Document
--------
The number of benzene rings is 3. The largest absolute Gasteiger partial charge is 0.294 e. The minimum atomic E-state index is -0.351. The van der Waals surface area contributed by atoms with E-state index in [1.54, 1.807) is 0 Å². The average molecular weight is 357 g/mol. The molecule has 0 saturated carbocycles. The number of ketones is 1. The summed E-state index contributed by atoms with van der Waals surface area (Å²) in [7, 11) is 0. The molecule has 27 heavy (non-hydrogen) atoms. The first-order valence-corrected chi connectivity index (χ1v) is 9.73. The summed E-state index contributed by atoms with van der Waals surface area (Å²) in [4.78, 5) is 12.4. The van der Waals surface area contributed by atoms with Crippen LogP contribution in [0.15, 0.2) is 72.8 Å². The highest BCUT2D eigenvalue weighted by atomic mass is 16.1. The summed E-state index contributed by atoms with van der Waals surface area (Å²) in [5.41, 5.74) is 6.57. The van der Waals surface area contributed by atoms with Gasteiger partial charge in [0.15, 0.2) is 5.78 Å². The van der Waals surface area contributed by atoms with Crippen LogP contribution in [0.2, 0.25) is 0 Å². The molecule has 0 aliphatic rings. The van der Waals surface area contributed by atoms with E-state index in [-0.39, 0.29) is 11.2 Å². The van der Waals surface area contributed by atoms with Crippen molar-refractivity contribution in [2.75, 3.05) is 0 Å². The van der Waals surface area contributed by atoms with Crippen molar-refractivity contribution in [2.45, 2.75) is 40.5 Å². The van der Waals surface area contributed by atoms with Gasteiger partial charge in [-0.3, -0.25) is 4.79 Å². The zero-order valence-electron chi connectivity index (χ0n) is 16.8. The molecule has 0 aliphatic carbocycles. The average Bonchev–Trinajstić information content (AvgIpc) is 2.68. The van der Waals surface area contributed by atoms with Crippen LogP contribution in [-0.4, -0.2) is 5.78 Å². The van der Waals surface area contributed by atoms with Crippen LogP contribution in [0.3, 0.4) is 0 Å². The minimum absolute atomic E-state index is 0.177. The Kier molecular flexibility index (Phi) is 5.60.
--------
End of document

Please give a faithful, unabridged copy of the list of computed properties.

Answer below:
The number of benzene rings is 3. The largest absolute Gasteiger partial charge is 0.294 e. The minimum atomic E-state index is -0.351. The van der Waals surface area contributed by atoms with E-state index in [1.54, 1.807) is 0 Å². The average molecular weight is 357 g/mol. The molecule has 0 saturated carbocycles. The number of ketones is 1. The summed E-state index contributed by atoms with van der Waals surface area (Å²) in [7, 11) is 0. The molecule has 27 heavy (non-hydrogen) atoms. The first-order valence-corrected chi connectivity index (χ1v) is 9.73. The summed E-state index contributed by atoms with van der Waals surface area (Å²) in [4.78, 5) is 12.4. The van der Waals surface area contributed by atoms with Crippen LogP contribution in [0.15, 0.2) is 72.8 Å². The highest BCUT2D eigenvalue weighted by atomic mass is 16.1. The summed E-state index contributed by atoms with van der Waals surface area (Å²) in [5.41, 5.74) is 6.57. The van der Waals surface area contributed by atoms with Gasteiger partial charge in [0.15, 0.2) is 5.78 Å². The van der Waals surface area contributed by atoms with Crippen LogP contribution in [0.2, 0.25) is 0 Å². The molecule has 0 aliphatic rings. The van der Waals surface area contributed by atoms with E-state index in [-0.39, 0.29) is 11.2 Å². The van der Waals surface area contributed by atoms with Crippen molar-refractivity contribution in [2.75, 3.05) is 0 Å². The van der Waals surface area contributed by atoms with Crippen molar-refractivity contribution in [2.45, 2.75) is 40.5 Å². The van der Waals surface area contributed by atoms with Gasteiger partial charge in [-0.3, -0.25) is 4.79 Å². The zero-order valence-electron chi connectivity index (χ0n) is 16.8. The molecule has 0 aliphatic carbocycles. The average Bonchev–Trinajstić information content (AvgIpc) is 2.68. The van der Waals surface area contributed by atoms with Crippen LogP contribution in [-0.4, -0.2) is 5.78 Å². The van der Waals surface area contributed by atoms with Crippen LogP contribution in [0.3, 0.4) is 0 Å². The minimum absolute atomic E-state index is 0.177. The Kier molecular flexibility index (Phi) is 5.60.